The energy and fun in MIAs songs deserve to be maintained for the whole show.

More on DJ Marlboro tomorrow…
but in-between time...

DJ Marloboro Medley

Friday, June 03, 2005

awesome dude

revenge of that good shit

I could sum up Devin the Dude’s vocal styling as Snoop’s reedy articulation and easy charm rolled with the storytelling precision and patented nonchalance of the old Kangol Krew but the chance to see him live at Rothko had the potential to reveal more secrets of his charisma. A show also has the potential to shatter an artists image by pulling back the curtain of the recording studio.

The Rothko crowd realized quickly… the Dude had bowls full of charisma to pass around. He literally puffed and passed with the front row. He simultaneously let a fan light his joint as he lit the mic. Devin blowed away any evidence of the hyper beats, over-the-top porn/camp and sexually aggressive posing presented moments before by the Spankrock crew.

Don’t get it twisted, pornography was still dominating the sound system but Devin brought his soft-spoken sex stories with a sly smile. Could anyone have anticipated a rapper with a voice that could only be described as ‘gentle’ ? As graphic as Devin gets, I wouldn’t call any of his freaky tales ‘threatening’ but I’ll concede to a smart lady’s assessment of the Dude’s raunch*if she presents it.

Devin strolled through some crowd pleasers ‘Fuck You’, ‘Boo Boo’n’, ‘Doobie Ashtray’ and ‘MoFaMe’ which showcased his vocal cutting/scratch… He would drop this ‘scratch’ throughout the set and it was one of his strongest techniques. Presenting himself as heavy lidded and languid in language Devin would bring in these precise ‘cuts’ to slice through the sleepy vibe.. if only for a moment. Another technique he demonstrated was a perfect-timing-rhyming apparatus… finishing rhymes just after the bar where you would swear there was no room to do so. Clearly, he’s perfected breath control… even while inhaling.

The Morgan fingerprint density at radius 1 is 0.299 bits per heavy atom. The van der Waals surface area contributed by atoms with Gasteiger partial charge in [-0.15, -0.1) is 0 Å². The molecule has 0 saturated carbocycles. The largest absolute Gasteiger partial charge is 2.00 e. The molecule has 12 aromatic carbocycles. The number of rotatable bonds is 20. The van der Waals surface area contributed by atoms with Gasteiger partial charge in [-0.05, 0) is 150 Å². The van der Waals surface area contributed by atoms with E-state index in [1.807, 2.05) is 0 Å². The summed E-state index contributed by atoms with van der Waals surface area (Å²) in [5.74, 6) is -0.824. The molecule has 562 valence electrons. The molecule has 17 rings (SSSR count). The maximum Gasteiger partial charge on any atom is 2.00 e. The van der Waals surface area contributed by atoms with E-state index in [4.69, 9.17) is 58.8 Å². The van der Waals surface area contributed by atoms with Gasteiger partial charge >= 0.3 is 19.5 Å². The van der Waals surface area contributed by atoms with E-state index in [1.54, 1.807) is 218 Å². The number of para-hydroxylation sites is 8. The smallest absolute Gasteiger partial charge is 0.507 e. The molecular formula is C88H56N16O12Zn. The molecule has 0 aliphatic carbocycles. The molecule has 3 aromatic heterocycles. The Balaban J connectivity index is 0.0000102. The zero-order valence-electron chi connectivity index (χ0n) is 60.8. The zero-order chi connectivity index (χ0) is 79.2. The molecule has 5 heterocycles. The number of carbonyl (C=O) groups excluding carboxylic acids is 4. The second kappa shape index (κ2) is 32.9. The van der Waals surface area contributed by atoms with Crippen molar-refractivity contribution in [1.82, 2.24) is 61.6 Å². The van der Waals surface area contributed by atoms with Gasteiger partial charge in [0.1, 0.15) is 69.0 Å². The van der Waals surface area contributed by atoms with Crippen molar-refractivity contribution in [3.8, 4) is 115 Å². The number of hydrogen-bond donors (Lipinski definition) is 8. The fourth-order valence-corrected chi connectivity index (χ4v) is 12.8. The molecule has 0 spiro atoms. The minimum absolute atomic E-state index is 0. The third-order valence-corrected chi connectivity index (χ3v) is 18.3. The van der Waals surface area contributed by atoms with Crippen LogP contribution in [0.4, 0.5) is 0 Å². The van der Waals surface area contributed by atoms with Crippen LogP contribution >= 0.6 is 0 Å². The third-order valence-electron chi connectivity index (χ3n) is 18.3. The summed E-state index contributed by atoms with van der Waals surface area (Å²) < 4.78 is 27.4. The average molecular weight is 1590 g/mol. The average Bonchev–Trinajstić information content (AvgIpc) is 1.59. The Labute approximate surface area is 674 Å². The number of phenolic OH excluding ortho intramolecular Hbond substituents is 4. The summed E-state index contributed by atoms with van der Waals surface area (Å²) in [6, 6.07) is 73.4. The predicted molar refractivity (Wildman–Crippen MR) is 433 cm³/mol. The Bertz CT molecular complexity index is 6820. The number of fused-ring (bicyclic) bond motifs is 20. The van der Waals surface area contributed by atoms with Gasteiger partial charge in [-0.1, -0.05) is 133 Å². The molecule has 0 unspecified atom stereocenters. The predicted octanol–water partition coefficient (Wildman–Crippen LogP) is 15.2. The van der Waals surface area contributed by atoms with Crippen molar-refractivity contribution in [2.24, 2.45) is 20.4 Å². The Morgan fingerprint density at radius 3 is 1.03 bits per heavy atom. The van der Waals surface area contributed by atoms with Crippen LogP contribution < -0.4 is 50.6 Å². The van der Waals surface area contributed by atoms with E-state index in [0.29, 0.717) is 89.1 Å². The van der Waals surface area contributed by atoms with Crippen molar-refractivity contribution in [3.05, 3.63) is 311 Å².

Right before the hilarious ‘Bust One Fo Ya’ (‘Ha Ha…’ ‘Hee Hee…’ ‘Ho Ho…’) Devin covered a song by another soft spoken artist. By adding a few lewd gestures during a straight James Taylor cover, Devin revealed JT’s pimp-hand...

Hey girls, gather round
Listen to what Im putting down
Hey babe, Im your handy man

Im not the kind to use a pencil or rule
Im handy with love and Im no fool
I fix broken hearts, I know that I truly can

If your broken heart should need repair
Then Im the man to see
I whisper sweet things, you tell all your friends
Theyll come runnin to me

Here is the main thing I want to say
Im busy 24 hours a day
I fix broken hearts, I know that I truly can

Come, come, come Yeah, yeah, yeah
Come, come, come Yeah, yeah, yeah
Theyll come runnin to me

Thats me Im your handy man

Devin’s set was waaay too short and inspired some grumbling but I look back on his hypnotic showstopping performance of ‘Anythang’ and immediately kill that noise. That unhurried groove was given so much room to breathe… flowing over a swaying crowd… the chorus hit home in a surprisingly profound way…

Anythang is plenty man and is better than nothin' at all

I thanked Matt Sonzola as he led Devin through the adoring crowd back towards a VIP loft (where Nas and Kelis supposedly chilled). HoustonSoReal and Oxy Cottontail have given me the best nights of music I’ve experienced in a long time. First Rapid Ric at Sway, then Devin at Rothko… and I hope I’m not blowing up Matt’s spot by mentioning a future visit by Paul Wall! And, as Catchdubs called it, this “TX/NYC exchange program” cannot be applauded enough.
Reign of the TX indeed.

*“the Dude’s raunch”… respect to SFJ’s better use of a bad pun